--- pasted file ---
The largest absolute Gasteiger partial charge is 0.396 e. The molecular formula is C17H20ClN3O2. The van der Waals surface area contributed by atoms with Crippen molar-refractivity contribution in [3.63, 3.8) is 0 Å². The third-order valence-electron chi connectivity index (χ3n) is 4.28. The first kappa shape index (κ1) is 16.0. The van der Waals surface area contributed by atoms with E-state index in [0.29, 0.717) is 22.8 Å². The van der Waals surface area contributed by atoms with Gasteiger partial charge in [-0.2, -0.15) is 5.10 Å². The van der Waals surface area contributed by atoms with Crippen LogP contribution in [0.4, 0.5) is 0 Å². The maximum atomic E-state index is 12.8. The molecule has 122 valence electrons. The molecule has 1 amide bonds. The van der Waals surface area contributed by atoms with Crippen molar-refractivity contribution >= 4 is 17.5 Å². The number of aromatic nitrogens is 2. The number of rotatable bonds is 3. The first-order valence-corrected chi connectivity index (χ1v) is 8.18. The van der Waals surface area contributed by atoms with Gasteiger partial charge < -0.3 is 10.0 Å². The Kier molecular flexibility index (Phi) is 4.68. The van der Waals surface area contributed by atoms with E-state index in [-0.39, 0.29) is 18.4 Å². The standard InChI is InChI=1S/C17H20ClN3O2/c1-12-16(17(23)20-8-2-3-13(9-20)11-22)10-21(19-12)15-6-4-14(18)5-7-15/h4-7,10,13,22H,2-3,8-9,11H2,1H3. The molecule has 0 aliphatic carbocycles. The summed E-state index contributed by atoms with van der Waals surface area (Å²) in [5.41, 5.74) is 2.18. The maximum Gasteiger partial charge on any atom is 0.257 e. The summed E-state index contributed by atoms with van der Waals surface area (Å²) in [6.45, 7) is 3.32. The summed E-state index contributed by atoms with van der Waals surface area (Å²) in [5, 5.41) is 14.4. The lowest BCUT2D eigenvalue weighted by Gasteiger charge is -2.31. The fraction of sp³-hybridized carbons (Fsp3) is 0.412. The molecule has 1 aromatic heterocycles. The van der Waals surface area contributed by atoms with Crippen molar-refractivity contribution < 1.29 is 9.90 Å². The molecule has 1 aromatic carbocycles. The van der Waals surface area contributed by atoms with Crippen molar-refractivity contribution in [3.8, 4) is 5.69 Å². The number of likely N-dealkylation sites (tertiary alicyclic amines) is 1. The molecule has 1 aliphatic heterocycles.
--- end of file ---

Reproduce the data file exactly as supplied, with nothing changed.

The largest absolute Gasteiger partial charge is 0.396 e. The molecular formula is C17H20ClN3O2. The van der Waals surface area contributed by atoms with Crippen molar-refractivity contribution in [3.63, 3.8) is 0 Å². The third-order valence-electron chi connectivity index (χ3n) is 4.28. The first kappa shape index (κ1) is 16.0. The van der Waals surface area contributed by atoms with E-state index in [0.29, 0.717) is 22.8 Å². The van der Waals surface area contributed by atoms with Gasteiger partial charge in [-0.2, -0.15) is 5.10 Å². The van der Waals surface area contributed by atoms with Crippen LogP contribution in [0.4, 0.5) is 0 Å². The maximum atomic E-state index is 12.8. The molecule has 122 valence electrons. The molecule has 1 amide bonds. The van der Waals surface area contributed by atoms with Crippen molar-refractivity contribution >= 4 is 17.5 Å². The number of aromatic nitrogens is 2. The number of rotatable bonds is 3. The first-order valence-corrected chi connectivity index (χ1v) is 8.18. The van der Waals surface area contributed by atoms with Gasteiger partial charge < -0.3 is 10.0 Å². The Kier molecular flexibility index (Phi) is 4.68. The van der Waals surface area contributed by atoms with E-state index in [-0.39, 0.29) is 18.4 Å². The standard InChI is InChI=1S/C17H20ClN3O2/c1-12-16(17(23)20-8-2-3-13(9-20)11-22)10-21(19-12)15-6-4-14(18)5-7-15/h4-7,10,13,22H,2-3,8-9,11H2,1H3. The molecule has 0 aliphatic carbocycles. The summed E-state index contributed by atoms with van der Waals surface area (Å²) in [5.41, 5.74) is 2.18. The maximum Gasteiger partial charge on any atom is 0.257 e. The summed E-state index contributed by atoms with van der Waals surface area (Å²) in [6.45, 7) is 3.32. The summed E-state index contributed by atoms with van der Waals surface area (Å²) in [5, 5.41) is 14.4. The lowest BCUT2D eigenvalue weighted by Gasteiger charge is -2.31. The fraction of sp³-hybridized carbons (Fsp3) is 0.412. The molecule has 1 aromatic heterocycles. The van der Waals surface area contributed by atoms with Crippen molar-refractivity contribution < 1.29 is 9.90 Å². The molecule has 1 aromatic carbocycles. The van der Waals surface area contributed by atoms with Crippen molar-refractivity contribution in [3.8, 4) is 5.69 Å². The number of likely N-dealkylation sites (tertiary alicyclic amines) is 1. The molecule has 1 aliphatic heterocycles.